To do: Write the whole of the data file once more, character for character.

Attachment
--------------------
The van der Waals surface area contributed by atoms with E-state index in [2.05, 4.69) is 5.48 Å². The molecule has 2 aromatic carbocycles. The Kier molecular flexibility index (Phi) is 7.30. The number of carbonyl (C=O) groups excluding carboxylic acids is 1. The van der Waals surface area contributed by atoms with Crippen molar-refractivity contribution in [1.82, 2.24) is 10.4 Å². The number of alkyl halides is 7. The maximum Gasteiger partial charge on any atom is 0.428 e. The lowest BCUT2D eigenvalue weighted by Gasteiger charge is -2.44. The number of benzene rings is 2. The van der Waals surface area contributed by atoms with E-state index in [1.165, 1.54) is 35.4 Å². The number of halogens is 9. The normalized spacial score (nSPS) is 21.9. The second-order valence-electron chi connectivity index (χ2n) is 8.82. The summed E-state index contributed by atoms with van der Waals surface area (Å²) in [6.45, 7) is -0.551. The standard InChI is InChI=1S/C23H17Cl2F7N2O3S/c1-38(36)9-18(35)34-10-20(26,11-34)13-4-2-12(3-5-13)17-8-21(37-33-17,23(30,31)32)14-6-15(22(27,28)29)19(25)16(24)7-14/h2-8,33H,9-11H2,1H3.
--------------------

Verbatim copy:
The van der Waals surface area contributed by atoms with E-state index in [2.05, 4.69) is 5.48 Å². The molecule has 2 aromatic carbocycles. The Kier molecular flexibility index (Phi) is 7.30. The number of carbonyl (C=O) groups excluding carboxylic acids is 1. The van der Waals surface area contributed by atoms with Crippen molar-refractivity contribution in [1.82, 2.24) is 10.4 Å². The number of alkyl halides is 7. The maximum Gasteiger partial charge on any atom is 0.428 e. The lowest BCUT2D eigenvalue weighted by Gasteiger charge is -2.44. The number of benzene rings is 2. The van der Waals surface area contributed by atoms with E-state index in [1.165, 1.54) is 35.4 Å². The number of halogens is 9. The normalized spacial score (nSPS) is 21.9. The second-order valence-electron chi connectivity index (χ2n) is 8.82. The summed E-state index contributed by atoms with van der Waals surface area (Å²) in [6.45, 7) is -0.551. The standard InChI is InChI=1S/C23H17Cl2F7N2O3S/c1-38(36)9-18(35)34-10-20(26,11-34)13-4-2-12(3-5-13)17-8-21(37-33-17,23(30,31)32)14-6-15(22(27,28)29)19(25)16(24)7-14/h2-8,33H,9-11H2,1H3.